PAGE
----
Knowing some basic laws is extremely helpful when your rights come into question. Meghan Belnap, a guest author, briefly illustrates a few laws that should be common knowledge:
As U.S. residents, most of us are law abiding citizens, but courts are filled with plaintiffs and defendants who are bewildered when they find themselves in legal entanglements. Listed below are a few useful laws you should know in regards to legal issues of the day.
1. Rules for Recording Police
Laws governing the use of recording devices were enacted to protect citizens against eavesdropping and other intrusive acts. Since cell phones are widely available, most people have a recording device at the ready. Thirty-eight states currently allow citizens to record police in action, as long as they don’t interfere with police at work. You may be unfairly detained for other issues by police officers afterwards, but you will not be in violation of the law for recording the incident.
2. DUI Checkpoints
Sobriety checkpoints are used to give police officers the opportunity to engage with drivers in order to detect the smell of alcohol or discern intoxicated behavior. They may not search you or your car unless there is probable cause or you agree to the search.
3. Stop and Frisk
Police may briefly detain you if there is a reasonable suspicion that you have or will commit a crime. You do have the right to ask if you are under arrest after a light pat down in search of weapons. If you are not placed under arrest for suspicion of a crime, you should ask if you are free to leave. Do not argue or run away from the officers because this might be perceived as suspicious behavior.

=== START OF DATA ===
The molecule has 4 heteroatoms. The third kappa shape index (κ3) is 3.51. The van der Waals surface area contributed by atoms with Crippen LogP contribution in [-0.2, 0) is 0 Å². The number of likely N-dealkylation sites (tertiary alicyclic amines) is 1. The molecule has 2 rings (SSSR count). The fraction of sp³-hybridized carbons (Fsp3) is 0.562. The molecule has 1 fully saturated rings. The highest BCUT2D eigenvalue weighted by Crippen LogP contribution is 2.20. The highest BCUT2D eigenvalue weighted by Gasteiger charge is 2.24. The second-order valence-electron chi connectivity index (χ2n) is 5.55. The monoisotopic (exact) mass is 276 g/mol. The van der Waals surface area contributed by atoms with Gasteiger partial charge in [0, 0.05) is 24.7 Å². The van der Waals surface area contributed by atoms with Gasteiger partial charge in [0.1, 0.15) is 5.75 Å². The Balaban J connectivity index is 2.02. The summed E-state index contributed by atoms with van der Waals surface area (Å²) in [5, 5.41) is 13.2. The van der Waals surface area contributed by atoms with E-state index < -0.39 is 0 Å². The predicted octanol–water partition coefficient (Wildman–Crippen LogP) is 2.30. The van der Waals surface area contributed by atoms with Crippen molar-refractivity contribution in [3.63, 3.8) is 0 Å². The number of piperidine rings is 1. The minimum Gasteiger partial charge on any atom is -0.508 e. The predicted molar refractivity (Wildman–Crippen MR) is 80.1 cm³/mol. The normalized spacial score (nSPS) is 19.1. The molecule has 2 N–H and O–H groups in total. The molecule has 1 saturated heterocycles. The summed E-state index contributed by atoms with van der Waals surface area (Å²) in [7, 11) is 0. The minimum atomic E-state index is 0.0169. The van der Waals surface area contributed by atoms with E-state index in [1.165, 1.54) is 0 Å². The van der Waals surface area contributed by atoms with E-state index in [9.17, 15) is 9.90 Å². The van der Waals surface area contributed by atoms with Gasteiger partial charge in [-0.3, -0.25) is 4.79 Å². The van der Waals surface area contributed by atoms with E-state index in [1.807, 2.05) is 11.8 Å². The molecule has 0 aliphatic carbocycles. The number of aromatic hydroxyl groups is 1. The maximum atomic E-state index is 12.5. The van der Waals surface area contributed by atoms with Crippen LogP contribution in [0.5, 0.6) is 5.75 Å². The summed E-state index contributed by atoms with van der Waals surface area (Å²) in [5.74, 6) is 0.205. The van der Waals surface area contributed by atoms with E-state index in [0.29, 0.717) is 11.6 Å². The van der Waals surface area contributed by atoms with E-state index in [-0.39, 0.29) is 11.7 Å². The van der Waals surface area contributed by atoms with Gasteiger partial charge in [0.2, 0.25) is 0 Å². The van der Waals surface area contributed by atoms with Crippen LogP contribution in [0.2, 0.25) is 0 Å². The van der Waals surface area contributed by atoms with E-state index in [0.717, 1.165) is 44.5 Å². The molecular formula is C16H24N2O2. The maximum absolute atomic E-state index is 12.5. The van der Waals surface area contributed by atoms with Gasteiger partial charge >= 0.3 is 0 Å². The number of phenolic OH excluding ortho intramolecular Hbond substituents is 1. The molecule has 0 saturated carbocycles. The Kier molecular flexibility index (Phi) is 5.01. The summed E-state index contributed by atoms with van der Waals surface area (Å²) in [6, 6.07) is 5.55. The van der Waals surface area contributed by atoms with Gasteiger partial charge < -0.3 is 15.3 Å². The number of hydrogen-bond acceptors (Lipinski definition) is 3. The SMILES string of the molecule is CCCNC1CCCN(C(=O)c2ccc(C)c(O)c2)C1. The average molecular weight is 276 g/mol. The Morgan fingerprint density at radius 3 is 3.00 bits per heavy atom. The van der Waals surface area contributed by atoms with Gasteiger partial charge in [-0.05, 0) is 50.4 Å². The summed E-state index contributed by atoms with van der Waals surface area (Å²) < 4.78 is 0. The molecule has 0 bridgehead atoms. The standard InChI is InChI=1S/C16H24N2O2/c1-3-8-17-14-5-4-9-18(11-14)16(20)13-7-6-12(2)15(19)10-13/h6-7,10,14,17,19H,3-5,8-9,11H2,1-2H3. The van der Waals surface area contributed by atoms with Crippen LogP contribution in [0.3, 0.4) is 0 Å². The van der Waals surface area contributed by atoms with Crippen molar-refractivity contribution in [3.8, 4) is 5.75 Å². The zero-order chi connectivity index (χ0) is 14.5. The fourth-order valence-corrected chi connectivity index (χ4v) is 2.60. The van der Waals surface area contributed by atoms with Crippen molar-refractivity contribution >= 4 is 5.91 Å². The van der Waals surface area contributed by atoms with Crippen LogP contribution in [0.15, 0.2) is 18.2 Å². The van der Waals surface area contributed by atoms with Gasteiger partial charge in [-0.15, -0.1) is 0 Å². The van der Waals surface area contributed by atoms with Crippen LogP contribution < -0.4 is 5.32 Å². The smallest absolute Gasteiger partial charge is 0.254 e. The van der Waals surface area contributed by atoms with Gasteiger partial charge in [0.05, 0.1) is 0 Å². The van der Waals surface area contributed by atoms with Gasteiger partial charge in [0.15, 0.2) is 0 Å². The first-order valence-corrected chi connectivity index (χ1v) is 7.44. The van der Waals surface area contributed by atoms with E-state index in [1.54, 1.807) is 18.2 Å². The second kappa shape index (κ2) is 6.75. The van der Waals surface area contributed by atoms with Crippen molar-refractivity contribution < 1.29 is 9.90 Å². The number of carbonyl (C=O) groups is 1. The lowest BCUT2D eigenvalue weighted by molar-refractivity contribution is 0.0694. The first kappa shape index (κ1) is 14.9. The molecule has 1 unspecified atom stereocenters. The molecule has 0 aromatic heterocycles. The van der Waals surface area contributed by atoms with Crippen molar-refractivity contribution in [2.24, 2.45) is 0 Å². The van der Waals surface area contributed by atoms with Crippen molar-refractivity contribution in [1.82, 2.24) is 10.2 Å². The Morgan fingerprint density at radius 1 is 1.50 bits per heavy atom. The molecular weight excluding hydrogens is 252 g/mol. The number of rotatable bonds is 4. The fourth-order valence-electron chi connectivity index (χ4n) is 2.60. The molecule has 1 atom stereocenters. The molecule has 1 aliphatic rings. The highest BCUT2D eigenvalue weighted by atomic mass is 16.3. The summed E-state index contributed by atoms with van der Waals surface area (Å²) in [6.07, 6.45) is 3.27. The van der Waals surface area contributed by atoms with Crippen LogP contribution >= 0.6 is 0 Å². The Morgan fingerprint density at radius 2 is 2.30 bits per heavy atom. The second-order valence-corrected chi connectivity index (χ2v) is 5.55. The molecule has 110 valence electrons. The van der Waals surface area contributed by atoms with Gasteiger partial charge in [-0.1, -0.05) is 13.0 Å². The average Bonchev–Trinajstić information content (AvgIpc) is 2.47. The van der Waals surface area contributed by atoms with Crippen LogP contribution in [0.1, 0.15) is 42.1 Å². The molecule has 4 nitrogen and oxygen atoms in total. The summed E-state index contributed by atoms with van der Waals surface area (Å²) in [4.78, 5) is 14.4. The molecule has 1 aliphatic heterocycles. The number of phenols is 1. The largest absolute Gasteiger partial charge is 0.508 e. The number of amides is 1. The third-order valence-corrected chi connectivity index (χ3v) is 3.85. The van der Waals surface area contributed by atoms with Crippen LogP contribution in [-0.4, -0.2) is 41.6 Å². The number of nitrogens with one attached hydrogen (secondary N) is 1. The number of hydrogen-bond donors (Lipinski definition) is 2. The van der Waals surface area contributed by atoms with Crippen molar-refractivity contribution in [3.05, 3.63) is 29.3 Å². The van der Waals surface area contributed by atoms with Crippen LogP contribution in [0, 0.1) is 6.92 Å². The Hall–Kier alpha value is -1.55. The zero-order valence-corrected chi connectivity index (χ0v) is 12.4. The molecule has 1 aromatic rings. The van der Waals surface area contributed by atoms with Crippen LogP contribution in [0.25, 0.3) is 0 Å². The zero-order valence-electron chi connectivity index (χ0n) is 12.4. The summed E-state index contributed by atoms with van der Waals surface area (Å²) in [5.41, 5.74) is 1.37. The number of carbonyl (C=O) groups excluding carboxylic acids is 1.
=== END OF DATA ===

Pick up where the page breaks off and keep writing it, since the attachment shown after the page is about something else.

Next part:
4. Identity Theft
If you become a victim of identity theft you have the right to request that the major credit reporting companies place a fraud alert on your credit report. This is your protection against being the victim of additional fraudulent activity. If you suspect that someone signed your name to a document or made unauthorized changes to important papers, you should enlist the services of a forensic handwriting expert.
5. Cell Phone Privacy for Students
Federal laws and most state laws protect students’ right to privacy in regard to cell phone seizures. Search of cell phone content including text messages, web pages and games viewed by school officials is rarely permitted by law.
America’s legal system is dynamic with laws constantly being challenged and revised as more complex issues governing our social contract with one another arise. Please stay informed!